Typically minority groups are thought of in the context of race; however, a minority group can also consist of gender and class. The struggles facing a minority group complicate further when these different facets of minority categories are combined into what is sometimes called a double minority. Throughout their writing, African American women have exposed how being a double minority changes the conditions of being a minority. In Toni Morrison's Song of Solomon, the African American female characters demonstrate the impact of having a double minority status.
The female characters in Song of Solomon exhibit the difficulties for double minorities. Macon Dead and his family are a prominent, middle-class African American family. Although slavery has been over for a long time, the Dead's house has a feel of a prison. Macon seems to be the master of his house, and the women in his family seem to be trapped under his rule. Macon's control over his family is revealed in these lines:
Macon kept each member of his family awkward with fear. His hatred of his wife glittered and sparked in every word he spoke to her. The disappointment he felt in his daughters sifted down on them like ash...The way he mangled their grace, wit, and self-esteem was the single excitement of their days. p. 10-11
These sentences give the impression that Macon has killed the spirit of his wife and daughters. His cruelty is an anticipated excitement because that is the only stimulation they have throughout the day. Furthermore, these lines give a sense that the women in the Dead household are voice less and choice less under the money and rule of Macon.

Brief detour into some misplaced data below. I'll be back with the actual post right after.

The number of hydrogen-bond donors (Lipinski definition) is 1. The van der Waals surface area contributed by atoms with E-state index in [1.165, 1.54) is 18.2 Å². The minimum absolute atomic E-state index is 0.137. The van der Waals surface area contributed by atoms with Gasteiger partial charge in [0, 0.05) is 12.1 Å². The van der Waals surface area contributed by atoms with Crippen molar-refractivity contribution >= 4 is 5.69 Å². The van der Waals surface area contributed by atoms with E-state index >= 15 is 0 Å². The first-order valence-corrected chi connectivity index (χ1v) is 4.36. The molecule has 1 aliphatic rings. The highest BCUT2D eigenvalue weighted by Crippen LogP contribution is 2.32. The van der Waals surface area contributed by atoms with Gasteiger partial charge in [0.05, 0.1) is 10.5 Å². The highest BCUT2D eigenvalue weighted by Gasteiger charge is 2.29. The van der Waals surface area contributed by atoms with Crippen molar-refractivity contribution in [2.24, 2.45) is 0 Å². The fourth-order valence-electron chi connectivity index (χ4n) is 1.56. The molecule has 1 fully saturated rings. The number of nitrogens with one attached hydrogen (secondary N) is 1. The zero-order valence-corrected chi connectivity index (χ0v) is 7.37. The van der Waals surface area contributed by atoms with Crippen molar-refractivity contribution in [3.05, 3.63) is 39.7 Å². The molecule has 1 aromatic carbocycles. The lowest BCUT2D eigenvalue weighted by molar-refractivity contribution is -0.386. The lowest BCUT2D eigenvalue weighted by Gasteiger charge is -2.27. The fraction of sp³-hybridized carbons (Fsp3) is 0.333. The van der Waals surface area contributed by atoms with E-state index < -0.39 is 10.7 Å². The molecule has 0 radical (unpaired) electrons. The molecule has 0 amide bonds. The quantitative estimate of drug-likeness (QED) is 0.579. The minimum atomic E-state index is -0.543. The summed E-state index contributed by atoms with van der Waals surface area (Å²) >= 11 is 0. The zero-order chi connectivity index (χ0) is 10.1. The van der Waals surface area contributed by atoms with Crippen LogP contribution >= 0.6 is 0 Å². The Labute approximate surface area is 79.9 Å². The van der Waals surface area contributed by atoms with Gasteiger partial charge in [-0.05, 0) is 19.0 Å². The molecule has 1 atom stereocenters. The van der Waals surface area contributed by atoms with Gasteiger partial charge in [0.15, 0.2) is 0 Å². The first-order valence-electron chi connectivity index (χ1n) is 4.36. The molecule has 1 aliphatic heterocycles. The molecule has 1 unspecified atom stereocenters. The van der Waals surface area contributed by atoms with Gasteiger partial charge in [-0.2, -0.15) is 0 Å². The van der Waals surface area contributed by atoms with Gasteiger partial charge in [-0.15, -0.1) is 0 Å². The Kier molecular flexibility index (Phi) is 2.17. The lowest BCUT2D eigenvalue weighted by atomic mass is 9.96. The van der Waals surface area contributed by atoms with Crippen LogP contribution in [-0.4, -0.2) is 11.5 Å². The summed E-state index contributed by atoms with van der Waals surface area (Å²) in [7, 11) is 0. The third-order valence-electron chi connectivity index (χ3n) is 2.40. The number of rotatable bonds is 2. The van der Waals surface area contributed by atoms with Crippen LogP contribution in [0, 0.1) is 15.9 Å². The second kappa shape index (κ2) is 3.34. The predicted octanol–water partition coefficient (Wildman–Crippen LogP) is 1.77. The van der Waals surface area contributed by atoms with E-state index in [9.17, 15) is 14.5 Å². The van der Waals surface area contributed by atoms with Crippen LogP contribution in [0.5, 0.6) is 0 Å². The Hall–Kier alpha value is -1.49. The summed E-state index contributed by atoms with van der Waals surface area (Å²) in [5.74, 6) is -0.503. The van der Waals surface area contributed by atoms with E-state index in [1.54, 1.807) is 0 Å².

Macon's daughter First Corinthians also exemplifies the struggles of African American women. First Corinthians acquires a college education and is well traveled. These seem to be the right tools to get a good job and a good husband. However, because she lacks drive, First Corinthians waits for the job and husband to be handed to her. At the age of forty-two, she realizes that her hopes of getting married are slim, so she decides to seek employment. Despite her education, she does not have the proper qualifications for a teaching job. Consequently, First Corinthians becomes a maid, which she hides from her family. Also, she hides her education from her employer as described in these lines:
Corinthians was naïve, but she was not a complete fool. She never let her mistress know she had ever been to college or Europe or could recognize one...